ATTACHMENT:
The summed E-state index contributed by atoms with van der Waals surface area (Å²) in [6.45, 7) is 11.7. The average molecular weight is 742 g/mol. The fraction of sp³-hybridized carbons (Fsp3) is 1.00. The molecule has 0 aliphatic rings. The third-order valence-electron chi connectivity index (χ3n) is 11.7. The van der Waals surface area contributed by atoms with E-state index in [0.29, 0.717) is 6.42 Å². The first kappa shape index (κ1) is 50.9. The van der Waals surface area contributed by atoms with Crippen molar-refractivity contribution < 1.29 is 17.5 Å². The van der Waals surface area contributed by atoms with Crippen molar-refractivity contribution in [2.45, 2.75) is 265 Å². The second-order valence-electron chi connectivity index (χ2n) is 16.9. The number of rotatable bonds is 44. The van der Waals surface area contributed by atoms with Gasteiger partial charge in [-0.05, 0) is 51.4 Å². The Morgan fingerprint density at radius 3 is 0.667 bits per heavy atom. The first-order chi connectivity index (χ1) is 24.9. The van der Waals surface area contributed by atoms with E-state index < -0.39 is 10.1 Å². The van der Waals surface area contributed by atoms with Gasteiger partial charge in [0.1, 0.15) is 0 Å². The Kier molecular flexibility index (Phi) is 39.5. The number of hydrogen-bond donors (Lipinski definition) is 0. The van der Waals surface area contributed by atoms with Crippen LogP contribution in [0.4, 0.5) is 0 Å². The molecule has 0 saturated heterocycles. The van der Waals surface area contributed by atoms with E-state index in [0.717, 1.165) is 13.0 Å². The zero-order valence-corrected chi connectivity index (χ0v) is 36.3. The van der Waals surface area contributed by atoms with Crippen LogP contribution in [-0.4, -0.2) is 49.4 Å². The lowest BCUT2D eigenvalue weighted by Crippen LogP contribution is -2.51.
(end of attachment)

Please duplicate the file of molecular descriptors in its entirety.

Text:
The summed E-state index contributed by atoms with van der Waals surface area (Å²) in [6.45, 7) is 11.7. The average molecular weight is 742 g/mol. The fraction of sp³-hybridized carbons (Fsp3) is 1.00. The molecule has 0 aliphatic rings. The third-order valence-electron chi connectivity index (χ3n) is 11.7. The van der Waals surface area contributed by atoms with E-state index in [0.29, 0.717) is 6.42 Å². The first kappa shape index (κ1) is 50.9. The van der Waals surface area contributed by atoms with Crippen molar-refractivity contribution < 1.29 is 17.5 Å². The van der Waals surface area contributed by atoms with Crippen molar-refractivity contribution in [2.45, 2.75) is 265 Å². The second-order valence-electron chi connectivity index (χ2n) is 16.9. The number of rotatable bonds is 44. The van der Waals surface area contributed by atoms with Gasteiger partial charge in [-0.05, 0) is 51.4 Å². The Morgan fingerprint density at radius 3 is 0.667 bits per heavy atom. The first-order chi connectivity index (χ1) is 24.9. The van der Waals surface area contributed by atoms with E-state index < -0.39 is 10.1 Å². The van der Waals surface area contributed by atoms with Gasteiger partial charge in [0.1, 0.15) is 0 Å². The Kier molecular flexibility index (Phi) is 39.5. The number of hydrogen-bond donors (Lipinski definition) is 0. The van der Waals surface area contributed by atoms with Crippen LogP contribution in [0.4, 0.5) is 0 Å². The molecule has 0 saturated heterocycles. The van der Waals surface area contributed by atoms with E-state index in [0.717, 1.165) is 13.0 Å². The zero-order valence-corrected chi connectivity index (χ0v) is 36.3. The van der Waals surface area contributed by atoms with Crippen LogP contribution in [-0.4, -0.2) is 49.4 Å². The lowest BCUT2D eigenvalue weighted by Crippen LogP contribution is -2.51.